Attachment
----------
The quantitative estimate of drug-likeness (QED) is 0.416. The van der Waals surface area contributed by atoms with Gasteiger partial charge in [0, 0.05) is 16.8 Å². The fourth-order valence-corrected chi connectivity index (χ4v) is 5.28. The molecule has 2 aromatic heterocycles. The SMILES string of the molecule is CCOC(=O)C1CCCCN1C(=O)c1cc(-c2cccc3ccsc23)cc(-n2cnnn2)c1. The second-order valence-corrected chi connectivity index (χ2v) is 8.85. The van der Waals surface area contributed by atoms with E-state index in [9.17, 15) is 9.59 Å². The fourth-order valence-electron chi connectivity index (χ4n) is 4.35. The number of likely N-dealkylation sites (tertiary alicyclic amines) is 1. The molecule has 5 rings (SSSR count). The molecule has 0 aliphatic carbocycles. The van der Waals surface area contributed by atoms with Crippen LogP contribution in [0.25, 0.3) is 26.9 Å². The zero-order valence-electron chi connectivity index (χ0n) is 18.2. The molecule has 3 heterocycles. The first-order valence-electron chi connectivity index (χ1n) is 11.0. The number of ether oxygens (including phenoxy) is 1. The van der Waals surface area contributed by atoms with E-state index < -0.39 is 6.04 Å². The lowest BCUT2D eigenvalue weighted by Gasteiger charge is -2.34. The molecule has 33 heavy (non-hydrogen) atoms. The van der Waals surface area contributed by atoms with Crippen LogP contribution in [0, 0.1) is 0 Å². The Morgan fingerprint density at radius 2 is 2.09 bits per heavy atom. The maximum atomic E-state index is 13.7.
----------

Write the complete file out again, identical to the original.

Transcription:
The quantitative estimate of drug-likeness (QED) is 0.416. The van der Waals surface area contributed by atoms with Gasteiger partial charge in [0, 0.05) is 16.8 Å². The fourth-order valence-corrected chi connectivity index (χ4v) is 5.28. The molecule has 2 aromatic heterocycles. The SMILES string of the molecule is CCOC(=O)C1CCCCN1C(=O)c1cc(-c2cccc3ccsc23)cc(-n2cnnn2)c1. The second-order valence-corrected chi connectivity index (χ2v) is 8.85. The van der Waals surface area contributed by atoms with E-state index in [9.17, 15) is 9.59 Å². The fourth-order valence-electron chi connectivity index (χ4n) is 4.35. The number of likely N-dealkylation sites (tertiary alicyclic amines) is 1. The molecule has 5 rings (SSSR count). The molecule has 0 aliphatic carbocycles. The van der Waals surface area contributed by atoms with Crippen LogP contribution in [0.25, 0.3) is 26.9 Å². The zero-order valence-electron chi connectivity index (χ0n) is 18.2. The molecule has 3 heterocycles. The first-order valence-electron chi connectivity index (χ1n) is 11.0. The number of ether oxygens (including phenoxy) is 1. The van der Waals surface area contributed by atoms with E-state index < -0.39 is 6.04 Å². The lowest BCUT2D eigenvalue weighted by Gasteiger charge is -2.34. The molecule has 33 heavy (non-hydrogen) atoms. The van der Waals surface area contributed by atoms with Crippen LogP contribution in [0, 0.1) is 0 Å². The Morgan fingerprint density at radius 2 is 2.09 bits per heavy atom. The maximum atomic E-state index is 13.7.